Literary Destinations to See in New York City

Literary Destinations 1

When you go to New York City, it shouldn’t come as a surprise that so many of our literary classics drew inspiration from this city. In more modern times, it has become the backbone of some of the best television shows and movies, but there is just something about the way that literature captures the hustle and bustle that no camera ever could. Part of that is because writers see the world just a little differently.

If you find yourself in New York City and you have some time to kill, check out these literary destinations:

The Plaza Hotel

The Plaza is a fantastic space in and of itself with a deep history and an even more beautiful façade. In literature, it also serves as the climax point of F. Scott Fitzgerald’s The Great Gatsby. Tom Buchanan and Gatsby faced off in one of those hotel rooms. If you can, get a room and just imagine the opulence that those who stayed there must have felt. If you can’t afford a room, at least try the champagne bar on site that has parties as lavish as those that Gatsby himself used to have.

The Brooklyn Bridge

One of the most iconic and breathtaking sights in all of New York City. Spend some time walking across this bridge and looking first at Brooklyn approaching and then at the wonder of Manhattan and all that it promises. You’ll remember the scene from the novel Brooklyn, when Francie is first exposed to city life as she walks across that very bridge for her new job and (hopefully) a change in fortunes. There is something so special and lifechanging about putting yourself in her shoes.

Central Park Carousel

One of the most beloved books that takes place in New York is J.D. Salinger’s The Catcher in the Rye. This novel follows angsty teen Holden Caulfield as he visits many New York sites that you want to see, including The Museum of Natural history and Rockefeller Square. However, his trip to the Central Park Zoo and the carousel is a haunting image for many literary fans who remember just how Holden felt watching Phoebe ride around and around. Of course, if you go in the winter maybe you will be able to answer his question: Just where do the ducks go when the water freezes?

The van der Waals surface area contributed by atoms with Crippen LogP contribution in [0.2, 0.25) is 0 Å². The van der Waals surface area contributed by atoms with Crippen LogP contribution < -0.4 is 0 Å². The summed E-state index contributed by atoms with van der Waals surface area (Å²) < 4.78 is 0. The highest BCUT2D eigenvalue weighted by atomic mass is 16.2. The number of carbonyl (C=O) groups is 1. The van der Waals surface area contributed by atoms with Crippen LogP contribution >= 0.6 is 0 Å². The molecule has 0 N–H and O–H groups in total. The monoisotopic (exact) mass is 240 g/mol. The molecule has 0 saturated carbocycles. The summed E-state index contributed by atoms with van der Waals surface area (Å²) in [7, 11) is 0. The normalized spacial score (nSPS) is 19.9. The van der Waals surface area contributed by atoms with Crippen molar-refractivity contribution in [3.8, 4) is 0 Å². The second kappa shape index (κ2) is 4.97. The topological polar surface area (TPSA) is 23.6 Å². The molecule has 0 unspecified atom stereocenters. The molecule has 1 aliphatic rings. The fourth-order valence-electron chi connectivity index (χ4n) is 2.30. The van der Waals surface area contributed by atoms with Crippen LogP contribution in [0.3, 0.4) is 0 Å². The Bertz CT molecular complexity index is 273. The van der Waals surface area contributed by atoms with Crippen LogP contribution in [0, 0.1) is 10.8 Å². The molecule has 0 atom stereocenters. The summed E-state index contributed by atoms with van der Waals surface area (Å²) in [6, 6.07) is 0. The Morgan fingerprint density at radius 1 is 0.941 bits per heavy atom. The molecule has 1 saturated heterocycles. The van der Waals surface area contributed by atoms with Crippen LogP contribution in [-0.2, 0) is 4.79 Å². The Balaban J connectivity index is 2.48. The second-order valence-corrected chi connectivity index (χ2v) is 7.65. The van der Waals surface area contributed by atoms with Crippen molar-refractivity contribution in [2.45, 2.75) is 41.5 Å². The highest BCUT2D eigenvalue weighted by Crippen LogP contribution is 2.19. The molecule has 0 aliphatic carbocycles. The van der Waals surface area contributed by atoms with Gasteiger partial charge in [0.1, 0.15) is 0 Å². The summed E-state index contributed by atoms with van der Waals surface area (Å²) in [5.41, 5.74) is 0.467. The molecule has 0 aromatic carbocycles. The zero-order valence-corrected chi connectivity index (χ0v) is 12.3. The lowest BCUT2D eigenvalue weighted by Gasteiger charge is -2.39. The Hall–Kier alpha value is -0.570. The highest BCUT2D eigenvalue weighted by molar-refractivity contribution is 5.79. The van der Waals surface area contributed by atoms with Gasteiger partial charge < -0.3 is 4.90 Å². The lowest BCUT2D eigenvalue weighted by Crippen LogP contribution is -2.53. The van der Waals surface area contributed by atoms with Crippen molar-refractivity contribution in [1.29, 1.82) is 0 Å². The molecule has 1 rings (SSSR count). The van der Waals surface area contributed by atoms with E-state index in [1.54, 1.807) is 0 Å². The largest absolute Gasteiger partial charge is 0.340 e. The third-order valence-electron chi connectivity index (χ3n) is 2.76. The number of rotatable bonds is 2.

Washington Square Park

In a novel named after this bustling park, Catherine Sloper and her father, Dr. Austin Sloper, live together in a grand home here in the 1880s. The duo fight over (what else) a boy and what his intentions are with her. Take your own family for a walk in the sun and then head over to The Strand to pick up your next novel.

Literary Destinations 2

Tiffany & Company

Truman Capote wrote of Holly Golightly in his 1958 book, a love of literature fans long before it was made into a movie. The story of a lonely country girl that joined the ranks of New York socialites is a classic that women and men of all ages appreciate.

Go in the morning with coffee and a pastry, put on your best little black dress, and you’ll likely see other people enjoying Breakfast at Tiffany’s as well.

Central Park Conservatory

If you are traveling with children, they will surely recognize the Conservatory as the place where Stuart Little was involved in a boat race. You can rent your own boat or play with one of the motorized ones. It is one of the best things to do in the park. If you aren’t that adventurous, just take your time to walk around the water and appreciate the calmness that you will find in the middle of the noise.

The River Café

Want something a little more sinister? The American Psycho himself Patrick Bateman spent much of his time here in the 1990s. The Wall Street broker turned serial killer wined and dine people here, showing off his power and fortune. This is certainly an exclusive restaurant, but for those who enjoyed the book (or movie OR musical) it is a fantastic space to spend some time.

The Chelsea Hotel

Patti Smith talked candidly about her time here in her book. She wrote about her relationship with photography Robert Mapplethorpe as well as some of the other characters that you could find here. This hotel was once the breeding ground for some of the best art in any genre – music, literature, and fine art. While it isn’t open to the public anymore, you can walk by and just picture Bob Dylan, Janis Joplin Andy Warhol, or Arthur Miller creating here.

The Met

Going to the Met (the Metropolitan Museum of Art) definitely requires a good pair of shoes (seriously, you will be walking). However, you will also be able to take in the opulence that the characters in Edith Wharton’s Victorian scandal The Age of Innocence enjoyed. The book itself explores the love affair between Newland Archer and the Countess Ellen Olensk. They agree to meet up at the Met to have trysts.

The Bethesda Fountain

Angels in America is a very gripping play that tackles a lot of the same issues that we are facing in today’s society: gender, AIDS, and love. Prior Walter spends much of his time at the Bethesda Fountain and sees an angel appear in front of him. There is a bronze statue there that was the basis for the angel and it is rumored that if you make a wish there, it will come true.

All of these destinations are quick visits, making them the perfect destination if you are between Broadway shows or just need some time to kill before your next activity.

Editor's Picks

reset password

Back to
log in